Russia Museums

Russia museums expose visitors to the rich cultural, artistic and literary history of this expansive country. Whether you are visiting St Petersburg, Moscow, or both, you should include a visit to a Russian museum on your itinerary. Other popular attractions in the major cities include Lenin’s tomb and St Basil’s Cathedral, both in Moscow's Red Square, and in Volgograd the Stalingrad Memorial. Churches form a backbone of attractions to visit while in Russia as well. No matter what your interest is, there is a museum in Russia to match.

In Moscow, the Tretyakov Gallery is the national gallery of Russian fine art. Located not far from the Kremlin and Red Square, in one of the oldest districts in Moscow, the Tretyakov Gallery features Russian artwork from the eleventh through the twentieth centuries. Divided into two buildings, an old and new building, twentieth-century art is featured in the newer portion of this Russian museum. Some world-renowned artists are also featured prominently in the collection of the Tretyakov Gallery, including Wassily Kandinsky.

The Pushkin Museum is another Russian Museum of fine art in Moscow. The gallery features art beyond Russian pieces, such as exhibitions of Japanese art. The permanent collection of this museum also contains a room dedicated to Claude Monet and one dedicated to Paul Cezanne. American art is also featured across the six buildings of the Pushkin Museum. The museum is closed on Mondays, and is open from 10 am to 7 pm. You won't have time to see everything in this museum in one trip, however, so choose among the visiting exhibitions and permanent collections when you first arrive at the museum.

Of course, not all Russia museums are in Moscow. The State Hermitage Museum is in St Petersburg, and it features more than 3 million works of world art and culture; it is one of the largest and oldest museums in the world. Whether you are interested in paintings, sculpture, or archeological findings, there will be an exhibition of interest at the Hermitage Museum. Tickets can be booked online to avoid waiting in line when you arrive, and the museum is closed on Mondays. The State Russian Museum, located in the Mikhailovsky Palace, is another popular option for a fine-art museum in Russia. Museums in Russia are usually closed one day a week, and though Monday is the most common day, it is best to check the directory of each individual museum before you go.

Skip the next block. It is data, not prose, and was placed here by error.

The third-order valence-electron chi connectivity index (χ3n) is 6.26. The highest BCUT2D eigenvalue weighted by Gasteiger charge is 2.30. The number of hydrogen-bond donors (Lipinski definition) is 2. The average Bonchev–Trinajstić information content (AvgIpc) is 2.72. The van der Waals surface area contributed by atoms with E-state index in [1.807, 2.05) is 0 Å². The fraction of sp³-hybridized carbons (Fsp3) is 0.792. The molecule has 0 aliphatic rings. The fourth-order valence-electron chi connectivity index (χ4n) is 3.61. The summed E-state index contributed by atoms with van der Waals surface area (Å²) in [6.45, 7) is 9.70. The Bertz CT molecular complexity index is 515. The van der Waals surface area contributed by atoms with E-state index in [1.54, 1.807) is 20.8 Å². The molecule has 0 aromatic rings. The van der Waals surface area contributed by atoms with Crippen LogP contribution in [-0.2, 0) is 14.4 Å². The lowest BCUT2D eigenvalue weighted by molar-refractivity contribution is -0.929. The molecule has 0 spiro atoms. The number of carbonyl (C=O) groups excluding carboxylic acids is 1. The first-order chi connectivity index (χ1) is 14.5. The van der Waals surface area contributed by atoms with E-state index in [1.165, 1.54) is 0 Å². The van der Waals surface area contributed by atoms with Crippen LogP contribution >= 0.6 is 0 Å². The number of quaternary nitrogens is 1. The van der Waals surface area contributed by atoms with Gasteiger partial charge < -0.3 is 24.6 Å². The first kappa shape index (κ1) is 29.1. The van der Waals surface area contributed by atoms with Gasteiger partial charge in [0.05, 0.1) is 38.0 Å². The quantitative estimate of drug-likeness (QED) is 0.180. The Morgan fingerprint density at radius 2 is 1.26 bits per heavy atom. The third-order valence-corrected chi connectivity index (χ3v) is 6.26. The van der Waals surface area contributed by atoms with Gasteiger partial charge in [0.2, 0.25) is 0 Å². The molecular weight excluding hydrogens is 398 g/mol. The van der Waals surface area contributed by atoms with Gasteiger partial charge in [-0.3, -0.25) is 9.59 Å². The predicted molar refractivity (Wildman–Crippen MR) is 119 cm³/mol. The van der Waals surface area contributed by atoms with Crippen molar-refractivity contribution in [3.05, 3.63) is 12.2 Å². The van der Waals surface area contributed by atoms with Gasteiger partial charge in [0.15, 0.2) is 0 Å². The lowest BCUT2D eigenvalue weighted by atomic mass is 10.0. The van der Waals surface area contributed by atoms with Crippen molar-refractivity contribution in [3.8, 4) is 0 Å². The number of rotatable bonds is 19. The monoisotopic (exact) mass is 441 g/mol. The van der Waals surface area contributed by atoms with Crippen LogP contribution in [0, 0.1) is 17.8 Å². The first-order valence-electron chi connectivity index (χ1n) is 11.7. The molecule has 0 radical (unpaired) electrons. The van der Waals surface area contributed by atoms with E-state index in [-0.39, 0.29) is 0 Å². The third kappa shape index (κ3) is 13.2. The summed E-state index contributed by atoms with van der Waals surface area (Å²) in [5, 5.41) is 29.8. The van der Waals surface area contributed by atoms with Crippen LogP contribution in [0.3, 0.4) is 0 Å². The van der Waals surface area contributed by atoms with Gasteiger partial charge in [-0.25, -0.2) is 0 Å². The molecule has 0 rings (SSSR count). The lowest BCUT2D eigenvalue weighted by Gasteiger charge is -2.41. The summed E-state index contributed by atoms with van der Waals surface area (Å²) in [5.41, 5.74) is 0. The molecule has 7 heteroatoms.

Other Russia museums showcase the homes of literary figures, including the Chekhov House Museum and the Dostoevsky Museum. Poetry enthusiasts may also enjoy a trip to the Mayakovsky Museum, which reveals details about the life and work of Russia’s famous futurist poet. If Tolstoy is more your cup of tea, he also has a museum dedicated to him that showcases original manuscripts. A Museum of the History of Moscow, Metro Museum, and Archaeological Museum are all choices as well, in case the weather drives you indoors. There are also numerous museums in other major cities in Russia, so if you're venturing farther afield to Ekaterinburg, Nizhny Novgorod, or even Vladivostok, you'll still find plenty of opportunities to learn about Russian history and culture.

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